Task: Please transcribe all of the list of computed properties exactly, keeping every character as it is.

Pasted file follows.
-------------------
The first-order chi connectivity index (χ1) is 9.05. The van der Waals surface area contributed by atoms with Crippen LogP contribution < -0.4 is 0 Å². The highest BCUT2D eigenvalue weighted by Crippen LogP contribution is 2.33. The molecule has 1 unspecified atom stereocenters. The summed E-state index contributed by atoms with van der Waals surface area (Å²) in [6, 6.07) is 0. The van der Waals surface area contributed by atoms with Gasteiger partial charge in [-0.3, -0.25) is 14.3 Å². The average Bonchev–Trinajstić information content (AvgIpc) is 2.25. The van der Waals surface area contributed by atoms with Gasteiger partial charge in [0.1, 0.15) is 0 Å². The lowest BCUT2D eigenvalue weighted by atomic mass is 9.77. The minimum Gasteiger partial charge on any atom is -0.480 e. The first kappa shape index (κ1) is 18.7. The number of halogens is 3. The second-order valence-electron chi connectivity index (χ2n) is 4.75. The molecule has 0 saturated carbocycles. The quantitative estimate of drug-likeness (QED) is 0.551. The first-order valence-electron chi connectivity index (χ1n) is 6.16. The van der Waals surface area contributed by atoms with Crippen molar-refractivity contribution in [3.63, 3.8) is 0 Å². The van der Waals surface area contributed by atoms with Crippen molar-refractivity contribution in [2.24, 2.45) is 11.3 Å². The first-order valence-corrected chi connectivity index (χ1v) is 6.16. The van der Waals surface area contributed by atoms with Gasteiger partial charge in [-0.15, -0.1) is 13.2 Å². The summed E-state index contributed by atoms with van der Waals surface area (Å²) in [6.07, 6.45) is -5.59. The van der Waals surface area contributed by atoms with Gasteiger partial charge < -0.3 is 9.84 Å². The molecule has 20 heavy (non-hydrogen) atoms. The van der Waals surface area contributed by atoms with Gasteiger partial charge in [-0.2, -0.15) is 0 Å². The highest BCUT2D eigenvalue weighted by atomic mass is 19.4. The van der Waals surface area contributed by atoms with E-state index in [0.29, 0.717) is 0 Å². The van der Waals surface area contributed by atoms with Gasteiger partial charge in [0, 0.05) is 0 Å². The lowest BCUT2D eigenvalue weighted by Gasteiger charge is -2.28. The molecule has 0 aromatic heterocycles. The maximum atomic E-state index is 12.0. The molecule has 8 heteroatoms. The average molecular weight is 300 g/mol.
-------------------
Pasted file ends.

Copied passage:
The first-order chi connectivity index (χ1) is 9.05. The van der Waals surface area contributed by atoms with Crippen LogP contribution < -0.4 is 0 Å². The highest BCUT2D eigenvalue weighted by Crippen LogP contribution is 2.33. The molecule has 1 unspecified atom stereocenters. The summed E-state index contributed by atoms with van der Waals surface area (Å²) in [6, 6.07) is 0. The van der Waals surface area contributed by atoms with Gasteiger partial charge in [-0.3, -0.25) is 14.3 Å². The average Bonchev–Trinajstić information content (AvgIpc) is 2.25. The van der Waals surface area contributed by atoms with Gasteiger partial charge in [0.1, 0.15) is 0 Å². The lowest BCUT2D eigenvalue weighted by atomic mass is 9.77. The minimum Gasteiger partial charge on any atom is -0.480 e. The first kappa shape index (κ1) is 18.7. The number of halogens is 3. The second-order valence-electron chi connectivity index (χ2n) is 4.75. The molecule has 0 saturated carbocycles. The quantitative estimate of drug-likeness (QED) is 0.551. The first-order valence-electron chi connectivity index (χ1n) is 6.16. The van der Waals surface area contributed by atoms with Crippen molar-refractivity contribution in [3.63, 3.8) is 0 Å². The van der Waals surface area contributed by atoms with Crippen molar-refractivity contribution in [2.24, 2.45) is 11.3 Å². The first-order valence-corrected chi connectivity index (χ1v) is 6.16. The van der Waals surface area contributed by atoms with Gasteiger partial charge in [-0.15, -0.1) is 13.2 Å². The summed E-state index contributed by atoms with van der Waals surface area (Å²) in [6.07, 6.45) is -5.59. The van der Waals surface area contributed by atoms with Gasteiger partial charge < -0.3 is 9.84 Å². The molecule has 20 heavy (non-hydrogen) atoms. The van der Waals surface area contributed by atoms with Gasteiger partial charge in [-0.2, -0.15) is 0 Å². The highest BCUT2D eigenvalue weighted by atomic mass is 19.4. The van der Waals surface area contributed by atoms with E-state index in [0.29, 0.717) is 0 Å². The van der Waals surface area contributed by atoms with Gasteiger partial charge in [0, 0.05) is 0 Å². The lowest BCUT2D eigenvalue weighted by Gasteiger charge is -2.28. The molecule has 0 aromatic heterocycles. The maximum atomic E-state index is 12.0. The molecule has 8 heteroatoms. The average molecular weight is 300 g/mol.